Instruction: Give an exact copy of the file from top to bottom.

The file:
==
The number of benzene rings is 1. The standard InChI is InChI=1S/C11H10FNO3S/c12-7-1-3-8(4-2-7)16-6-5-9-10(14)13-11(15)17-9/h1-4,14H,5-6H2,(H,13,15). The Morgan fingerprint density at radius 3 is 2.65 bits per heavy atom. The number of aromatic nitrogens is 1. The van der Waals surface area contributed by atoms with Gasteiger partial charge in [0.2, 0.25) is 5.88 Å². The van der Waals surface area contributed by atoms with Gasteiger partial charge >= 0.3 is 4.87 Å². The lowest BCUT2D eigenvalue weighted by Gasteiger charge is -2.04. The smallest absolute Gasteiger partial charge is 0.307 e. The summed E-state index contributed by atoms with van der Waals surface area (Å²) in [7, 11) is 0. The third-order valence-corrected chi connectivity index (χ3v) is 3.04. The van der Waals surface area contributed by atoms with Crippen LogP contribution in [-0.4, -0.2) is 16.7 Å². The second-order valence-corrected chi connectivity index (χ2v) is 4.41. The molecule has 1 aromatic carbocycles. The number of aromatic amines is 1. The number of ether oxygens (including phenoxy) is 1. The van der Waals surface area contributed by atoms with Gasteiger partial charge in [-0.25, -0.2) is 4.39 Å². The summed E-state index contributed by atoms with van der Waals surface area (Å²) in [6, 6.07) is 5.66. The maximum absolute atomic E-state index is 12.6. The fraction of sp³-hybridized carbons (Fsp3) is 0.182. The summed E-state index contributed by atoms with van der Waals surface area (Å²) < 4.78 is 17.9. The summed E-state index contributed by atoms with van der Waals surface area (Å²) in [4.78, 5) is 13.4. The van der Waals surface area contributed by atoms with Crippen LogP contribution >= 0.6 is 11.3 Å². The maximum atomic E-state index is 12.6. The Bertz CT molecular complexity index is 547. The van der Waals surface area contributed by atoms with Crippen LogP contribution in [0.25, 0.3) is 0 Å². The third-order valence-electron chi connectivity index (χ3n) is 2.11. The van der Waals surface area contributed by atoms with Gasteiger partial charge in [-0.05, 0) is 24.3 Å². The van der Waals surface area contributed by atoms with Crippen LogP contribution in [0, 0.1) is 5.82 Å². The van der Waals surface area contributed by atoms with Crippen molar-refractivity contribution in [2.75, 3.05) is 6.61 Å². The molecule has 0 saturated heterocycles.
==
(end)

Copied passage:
The number of benzene rings is 1. The standard InChI is InChI=1S/C11H10FNO3S/c12-7-1-3-8(4-2-7)16-6-5-9-10(14)13-11(15)17-9/h1-4,14H,5-6H2,(H,13,15). The Morgan fingerprint density at radius 3 is 2.65 bits per heavy atom. The number of aromatic nitrogens is 1. The van der Waals surface area contributed by atoms with Gasteiger partial charge in [0.2, 0.25) is 5.88 Å². The van der Waals surface area contributed by atoms with Gasteiger partial charge >= 0.3 is 4.87 Å². The lowest BCUT2D eigenvalue weighted by Gasteiger charge is -2.04. The smallest absolute Gasteiger partial charge is 0.307 e. The summed E-state index contributed by atoms with van der Waals surface area (Å²) in [7, 11) is 0. The third-order valence-corrected chi connectivity index (χ3v) is 3.04. The van der Waals surface area contributed by atoms with Crippen LogP contribution in [-0.4, -0.2) is 16.7 Å². The second-order valence-corrected chi connectivity index (χ2v) is 4.41. The molecule has 1 aromatic carbocycles. The number of aromatic amines is 1. The number of ether oxygens (including phenoxy) is 1. The van der Waals surface area contributed by atoms with Gasteiger partial charge in [-0.25, -0.2) is 4.39 Å². The summed E-state index contributed by atoms with van der Waals surface area (Å²) in [6, 6.07) is 5.66. The maximum absolute atomic E-state index is 12.6. The fraction of sp³-hybridized carbons (Fsp3) is 0.182. The summed E-state index contributed by atoms with van der Waals surface area (Å²) < 4.78 is 17.9. The summed E-state index contributed by atoms with van der Waals surface area (Å²) in [4.78, 5) is 13.4. The van der Waals surface area contributed by atoms with Crippen LogP contribution >= 0.6 is 11.3 Å². The maximum atomic E-state index is 12.6. The Bertz CT molecular complexity index is 547. The van der Waals surface area contributed by atoms with Crippen LogP contribution in [0.25, 0.3) is 0 Å². The third-order valence-electron chi connectivity index (χ3n) is 2.11. The van der Waals surface area contributed by atoms with Gasteiger partial charge in [-0.05, 0) is 24.3 Å². The van der Waals surface area contributed by atoms with Crippen LogP contribution in [0, 0.1) is 5.82 Å². The van der Waals surface area contributed by atoms with Crippen molar-refractivity contribution in [2.75, 3.05) is 6.61 Å². The molecule has 0 saturated heterocycles.